May Tharaphwu Tun, a crown that shines bright, is an interesting name for a dark-skinned girl. Statements like, “This color won’t match her; it makes her look too dark.” or “This lipstick makes her too brown.” never failed to elude me in the backstages of countless performances throughout New York City. Dancing constantly on stage to stage from the ages of six to thirteen made it seem comfortable, a second home.
8th grade was an awkward time; my skin color was the main reason for it. It was too dark for the center of attention. Spending 15-20 minutes in the shower trying to scrub the “dark” off my skin, I thought I was too dirty. Not pretty enough. Not white enough. Not good enough. These thoughts plagued my entire middle school years.
Celebrities back home in Burma had constantly advertised skin whitening creams and lotions, and fair skin was the ideal standard of beauty. Waking up early to put on a foundation that was three shades lighter seemed like the only way to hide my skin color. The stage had bright spotlights that showed all of your imperfections, whether you liked it or not. To 8th grade me, who could barely show her face without makeup, this was far from ideal.
Even though the stage was a familiar place to me, the middle school stage seemed foreign, estranged even. Dancing on that stage was something that I never wanted to do. Having my insecurities broadcasted to my peers paralyzed me. But after days and weeks of my parents and friends encouraging me, I gathered the last shred of courage I had to go and sign up.
And finally, the big day had come.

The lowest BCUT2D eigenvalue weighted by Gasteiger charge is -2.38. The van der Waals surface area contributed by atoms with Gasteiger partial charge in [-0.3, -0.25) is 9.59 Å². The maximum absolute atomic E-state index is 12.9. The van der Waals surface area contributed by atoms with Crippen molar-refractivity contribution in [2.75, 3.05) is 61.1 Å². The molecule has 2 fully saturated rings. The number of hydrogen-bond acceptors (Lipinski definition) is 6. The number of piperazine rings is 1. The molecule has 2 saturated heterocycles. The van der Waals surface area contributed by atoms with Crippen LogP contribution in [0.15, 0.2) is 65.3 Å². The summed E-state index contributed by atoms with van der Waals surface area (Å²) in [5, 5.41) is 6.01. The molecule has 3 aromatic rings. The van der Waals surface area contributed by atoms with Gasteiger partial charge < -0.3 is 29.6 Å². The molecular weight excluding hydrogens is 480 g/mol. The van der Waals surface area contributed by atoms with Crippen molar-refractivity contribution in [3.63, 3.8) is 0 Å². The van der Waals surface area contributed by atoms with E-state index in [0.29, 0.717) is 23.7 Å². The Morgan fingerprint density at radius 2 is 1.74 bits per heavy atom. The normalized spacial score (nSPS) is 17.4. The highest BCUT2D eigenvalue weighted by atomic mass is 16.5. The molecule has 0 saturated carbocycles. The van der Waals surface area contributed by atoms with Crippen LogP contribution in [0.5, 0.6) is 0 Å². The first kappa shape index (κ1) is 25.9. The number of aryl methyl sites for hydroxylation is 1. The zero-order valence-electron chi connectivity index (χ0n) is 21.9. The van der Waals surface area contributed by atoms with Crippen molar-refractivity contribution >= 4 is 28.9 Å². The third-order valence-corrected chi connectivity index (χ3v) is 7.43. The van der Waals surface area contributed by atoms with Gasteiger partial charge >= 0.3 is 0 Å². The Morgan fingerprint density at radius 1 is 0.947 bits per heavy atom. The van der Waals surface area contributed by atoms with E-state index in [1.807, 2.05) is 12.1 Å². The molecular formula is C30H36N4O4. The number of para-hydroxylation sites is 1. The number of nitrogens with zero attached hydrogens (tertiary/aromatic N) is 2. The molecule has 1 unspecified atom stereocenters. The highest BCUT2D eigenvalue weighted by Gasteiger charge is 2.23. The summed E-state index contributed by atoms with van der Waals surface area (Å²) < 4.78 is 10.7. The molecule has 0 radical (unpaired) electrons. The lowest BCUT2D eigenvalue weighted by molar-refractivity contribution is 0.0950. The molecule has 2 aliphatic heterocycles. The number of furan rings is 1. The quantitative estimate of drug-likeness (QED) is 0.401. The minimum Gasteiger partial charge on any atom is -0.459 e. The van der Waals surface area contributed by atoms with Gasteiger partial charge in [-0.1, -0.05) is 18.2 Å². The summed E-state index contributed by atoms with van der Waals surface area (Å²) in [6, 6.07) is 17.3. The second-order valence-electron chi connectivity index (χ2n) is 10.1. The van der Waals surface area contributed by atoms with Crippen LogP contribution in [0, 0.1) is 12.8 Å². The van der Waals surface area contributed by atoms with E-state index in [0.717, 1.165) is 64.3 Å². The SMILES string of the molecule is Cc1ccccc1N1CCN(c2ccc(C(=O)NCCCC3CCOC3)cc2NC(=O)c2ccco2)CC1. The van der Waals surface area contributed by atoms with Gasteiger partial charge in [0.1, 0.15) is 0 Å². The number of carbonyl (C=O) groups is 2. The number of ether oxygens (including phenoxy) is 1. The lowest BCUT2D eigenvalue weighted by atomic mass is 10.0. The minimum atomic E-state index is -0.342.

To say I was nervous was an understatement. Under my htaingmathein, my body was drenched in sweat. My feet wobbled as I walked through the hallways, attempting to calm the butterflies ravaging through my stomach. I felt out of place. The hot pink dress, adorned with sequins that my mother had assured made my skin look whiter, drew too much attention. I had gone to the girl’s bathroom for the fifth time that evening, ensuring that my foundation was still intact and that I hadn’t sweated it off with my nerves.
“May Tun?” said the stagehand. My turn had come. Flashing a weak smile to my friends, I stumbled to the stage with my heart about to burst out of my chest. Thoughts suddenly rushed through my head. Is the foundation still on? What if the dress unfurls itself? What if I trip on the dress? What if I forget the choreography? What if- I was brought out of my anxious tirade by a slight push onto the stage.
The music started to play. But panic began to rush through my body as I missed the beginning of the song. My mouth started to go dry. I could feel my heart beating through the veins in my head. Oh god. This is the end. I’m done for.
But then a roar erupted from the audience. Were they booing me? I looked towards the sound, and I saw my friends whistling and screaming. They are cheering for me, I thought in astonishment. They’re not booing me at all. My shoulders started to lower and my hands stopped shaking. A smile was plastered across my face.
I didn’t wear a foundation the next day. I didn’t feel like I needed it, because that night, I truly felt like a crown that shined bright.